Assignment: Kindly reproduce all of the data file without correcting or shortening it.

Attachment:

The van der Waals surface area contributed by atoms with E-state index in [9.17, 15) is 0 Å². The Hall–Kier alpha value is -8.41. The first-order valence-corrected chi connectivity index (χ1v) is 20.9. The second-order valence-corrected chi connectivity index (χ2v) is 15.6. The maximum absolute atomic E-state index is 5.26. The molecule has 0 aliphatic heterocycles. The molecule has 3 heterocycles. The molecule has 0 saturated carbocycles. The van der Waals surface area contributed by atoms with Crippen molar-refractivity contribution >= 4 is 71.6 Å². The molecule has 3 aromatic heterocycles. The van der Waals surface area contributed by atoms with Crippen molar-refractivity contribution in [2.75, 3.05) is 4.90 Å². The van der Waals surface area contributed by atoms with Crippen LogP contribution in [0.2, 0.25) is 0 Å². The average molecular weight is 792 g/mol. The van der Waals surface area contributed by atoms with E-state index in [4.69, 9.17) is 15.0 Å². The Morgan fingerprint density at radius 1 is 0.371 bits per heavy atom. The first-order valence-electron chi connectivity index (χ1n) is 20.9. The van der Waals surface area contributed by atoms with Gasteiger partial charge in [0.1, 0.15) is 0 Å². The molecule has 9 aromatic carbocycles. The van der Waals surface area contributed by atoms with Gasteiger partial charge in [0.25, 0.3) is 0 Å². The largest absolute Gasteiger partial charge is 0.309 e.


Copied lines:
The van der Waals surface area contributed by atoms with E-state index in [9.17, 15) is 0 Å². The Hall–Kier alpha value is -8.41. The first-order valence-corrected chi connectivity index (χ1v) is 20.9. The second-order valence-corrected chi connectivity index (χ2v) is 15.6. The maximum absolute atomic E-state index is 5.26. The molecule has 0 aliphatic heterocycles. The molecule has 3 heterocycles. The molecule has 0 saturated carbocycles. The van der Waals surface area contributed by atoms with Crippen molar-refractivity contribution >= 4 is 71.6 Å². The molecule has 3 aromatic heterocycles. The van der Waals surface area contributed by atoms with Crippen molar-refractivity contribution in [2.75, 3.05) is 4.90 Å². The van der Waals surface area contributed by atoms with Crippen LogP contribution in [0.2, 0.25) is 0 Å². The average molecular weight is 792 g/mol. The van der Waals surface area contributed by atoms with E-state index in [4.69, 9.17) is 15.0 Å². The Morgan fingerprint density at radius 1 is 0.371 bits per heavy atom. The first-order valence-electron chi connectivity index (χ1n) is 20.9. The van der Waals surface area contributed by atoms with Gasteiger partial charge in [0.1, 0.15) is 0 Å². The molecule has 9 aromatic carbocycles. The van der Waals surface area contributed by atoms with Gasteiger partial charge in [0.25, 0.3) is 0 Å². The largest absolute Gasteiger partial charge is 0.309 e.